Guangzhou, The Southern Pearl & China’s Third Largest City

By Mark Andrews

Serendib – SriLankan Airlines. October 2018

Guangzhou rounds out the big three Chinese cities but is much less known or visited than Beijing and Shanghai. Until recently it was better recognised overseas as Canton, a name almost synonymouswith trade and it is trade that is both key to the city’s historic sites and newfound prosperity.

Guangzhou developed on its importance as a port. From 1757 to 1842 under the Canton System it was the only Chinese port open to international trade. Shamian Island is the best start for delving into this past. Literally meaning ‘sandy surface’, the small artificial island in the Pearl River became a British and French Concession after the Opium Wars in 1859.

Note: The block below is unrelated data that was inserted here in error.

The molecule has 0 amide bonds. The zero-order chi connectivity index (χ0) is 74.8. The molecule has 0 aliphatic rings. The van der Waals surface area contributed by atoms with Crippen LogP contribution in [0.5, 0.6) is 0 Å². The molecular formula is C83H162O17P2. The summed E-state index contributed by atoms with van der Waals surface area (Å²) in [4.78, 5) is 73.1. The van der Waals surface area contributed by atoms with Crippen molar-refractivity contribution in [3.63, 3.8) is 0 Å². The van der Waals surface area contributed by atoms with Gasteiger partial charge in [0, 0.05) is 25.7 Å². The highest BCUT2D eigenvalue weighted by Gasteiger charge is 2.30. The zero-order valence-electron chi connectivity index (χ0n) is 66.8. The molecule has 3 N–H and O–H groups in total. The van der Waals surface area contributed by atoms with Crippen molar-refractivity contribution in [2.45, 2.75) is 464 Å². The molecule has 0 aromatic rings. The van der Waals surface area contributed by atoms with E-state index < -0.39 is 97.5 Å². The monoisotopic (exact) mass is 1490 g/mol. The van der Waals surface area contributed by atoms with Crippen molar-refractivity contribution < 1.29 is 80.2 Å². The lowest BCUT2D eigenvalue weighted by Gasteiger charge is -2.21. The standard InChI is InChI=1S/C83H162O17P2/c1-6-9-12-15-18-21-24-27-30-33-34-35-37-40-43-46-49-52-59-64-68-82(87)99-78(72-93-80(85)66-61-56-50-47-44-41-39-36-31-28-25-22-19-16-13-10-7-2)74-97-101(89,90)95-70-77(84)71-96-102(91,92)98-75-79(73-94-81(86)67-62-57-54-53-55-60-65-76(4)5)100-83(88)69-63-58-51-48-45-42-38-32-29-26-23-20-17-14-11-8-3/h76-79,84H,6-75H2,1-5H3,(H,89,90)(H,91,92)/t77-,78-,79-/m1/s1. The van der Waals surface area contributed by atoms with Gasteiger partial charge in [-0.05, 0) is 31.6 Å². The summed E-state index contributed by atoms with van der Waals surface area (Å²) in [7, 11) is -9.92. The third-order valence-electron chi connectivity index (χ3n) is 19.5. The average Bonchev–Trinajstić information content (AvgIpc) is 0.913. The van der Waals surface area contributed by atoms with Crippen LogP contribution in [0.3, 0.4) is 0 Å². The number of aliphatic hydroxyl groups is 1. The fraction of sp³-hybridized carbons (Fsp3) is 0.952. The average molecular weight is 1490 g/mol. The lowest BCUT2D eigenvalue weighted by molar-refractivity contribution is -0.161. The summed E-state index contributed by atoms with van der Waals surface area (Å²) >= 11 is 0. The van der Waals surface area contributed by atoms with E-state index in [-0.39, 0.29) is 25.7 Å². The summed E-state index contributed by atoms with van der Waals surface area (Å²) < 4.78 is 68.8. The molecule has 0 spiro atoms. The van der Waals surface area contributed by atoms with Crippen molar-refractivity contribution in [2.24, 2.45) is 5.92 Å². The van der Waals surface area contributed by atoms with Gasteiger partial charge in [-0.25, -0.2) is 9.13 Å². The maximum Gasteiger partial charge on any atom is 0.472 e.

Unlike much of old Guangzhou the island remains largely as it was in colonial times. Wander along the tree lined streets – some pedestrianised – and immerse yourself in architectural splendour away from the city bustle. Unfortunately, most buildings are not open to the public but notable structures to look out for include the former British Canton Club and the restored Our Lady of Lourdes Chapel built by the French in 1892.

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Mark Andrews has written about everything from Japanese houses to heli hikes on New Zealand glaciers, test drives of Chinese cars to bar and restaurant reviews. He currently specialises in travel articles and reviews of Chinese cars plus articles about the Chinese auto industry.

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